According to Dr. Chris Gilbert, integrative and holistic medicine physician, the most common ailments that send patients to doctors are not purely physical problems. Instead, they frequently have their origin in intense but suppressed emotions. In the first half, she joined Connie Willis (YouTube channel) to discuss how the key to healing lies in coaxing the body to give voice to the emotional sources of illness; then, very often, the symptom will disappear and the body will start healing. Gilbert said she prefers this methodology, which can get to the core of an issue (often stress-related), rather than the standard Western medicine approach of prescribing medications for any ailment.
She views the different bodily systems within a person as a kind of family that interacts with each other. In working with patients, she has discovered that the antecedent to physical illness is often a fight between two (or more) parts of one's self. In that instance, she advises them to release bottled-up emotions such as anger by using different colored pillows that represent the sides in conflict. Sitting on each pillow, her clients give voice to the specific feelings, or dialog between them. In some cases, she even has her patients beat the pillows to physically express the repressed anger.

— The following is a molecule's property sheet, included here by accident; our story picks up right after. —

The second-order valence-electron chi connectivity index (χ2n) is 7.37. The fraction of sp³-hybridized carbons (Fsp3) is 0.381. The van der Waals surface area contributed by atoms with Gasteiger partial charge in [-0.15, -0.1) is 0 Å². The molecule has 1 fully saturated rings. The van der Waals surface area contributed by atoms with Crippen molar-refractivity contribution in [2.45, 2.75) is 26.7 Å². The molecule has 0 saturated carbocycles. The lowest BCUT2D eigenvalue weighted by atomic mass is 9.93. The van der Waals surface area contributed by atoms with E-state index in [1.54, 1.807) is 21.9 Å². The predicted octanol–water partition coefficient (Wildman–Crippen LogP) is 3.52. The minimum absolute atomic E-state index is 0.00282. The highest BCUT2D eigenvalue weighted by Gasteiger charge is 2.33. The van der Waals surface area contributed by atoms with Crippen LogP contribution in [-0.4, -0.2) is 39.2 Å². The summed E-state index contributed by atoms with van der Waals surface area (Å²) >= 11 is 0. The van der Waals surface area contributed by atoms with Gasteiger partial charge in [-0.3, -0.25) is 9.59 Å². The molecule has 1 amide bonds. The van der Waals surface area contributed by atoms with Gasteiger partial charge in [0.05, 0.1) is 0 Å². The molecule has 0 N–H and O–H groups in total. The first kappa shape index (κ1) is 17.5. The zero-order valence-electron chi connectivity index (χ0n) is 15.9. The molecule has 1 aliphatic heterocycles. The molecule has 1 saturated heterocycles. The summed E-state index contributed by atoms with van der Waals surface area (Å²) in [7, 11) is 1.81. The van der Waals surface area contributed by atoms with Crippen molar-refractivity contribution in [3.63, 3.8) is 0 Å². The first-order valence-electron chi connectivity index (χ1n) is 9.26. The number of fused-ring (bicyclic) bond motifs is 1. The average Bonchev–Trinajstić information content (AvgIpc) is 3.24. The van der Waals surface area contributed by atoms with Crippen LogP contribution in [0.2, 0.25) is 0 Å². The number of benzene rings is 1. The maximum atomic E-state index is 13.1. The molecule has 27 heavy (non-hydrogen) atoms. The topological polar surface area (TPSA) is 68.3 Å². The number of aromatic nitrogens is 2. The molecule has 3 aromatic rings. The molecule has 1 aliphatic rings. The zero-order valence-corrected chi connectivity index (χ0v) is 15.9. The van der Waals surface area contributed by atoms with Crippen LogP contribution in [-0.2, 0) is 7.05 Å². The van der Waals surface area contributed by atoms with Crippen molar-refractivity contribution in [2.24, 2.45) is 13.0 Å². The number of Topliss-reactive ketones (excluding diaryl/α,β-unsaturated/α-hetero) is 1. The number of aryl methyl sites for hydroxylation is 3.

The San Luis Valley in Colorado has a history of unexplained events, including aerial activity, phantasmal creatures and other phenomena centered around specific locations. In the latter half, paranormal researcher Christopher O'Brien detailed the high incidences of UFO sightings, unusual geophysical properties, rare weather phenomena, and crypto-creature reports (view map). The period of the 1990s, shortly after he first moved to the area, was a particular hotbed for the odd activities. In November 1992, "two huge hundred-foot ovals came down from the mountains and hovered over our town (Crestone)" before taking off in different directions, he recalled, and this became the catalyst for his first book on the area.
There were also, he continued, numerous sightings of weird "drone domes," balls or spheres that hug the terrain, float alongside cars, and seem to adapt or camouflage themselves to the environment. Bigfoot reports are not uncommon in the campground and hiking areas, O'Brien cited, and over one period there were seven sightings within eight days, with a lengthy set of tracks that had drippings of elk blood. He also recounted some of the fascinating lore by the Pueblo Indians, native to the area, who spoke of 3-4 ft. tall "Ant People" said to have underground entrances near peculiar sand dunes. O'Brien has set up a GoFundMe page to help pay for the deployment of pan/tilt/zoom video cameras to catch UFO and anomalous activities in the San Luis Valley.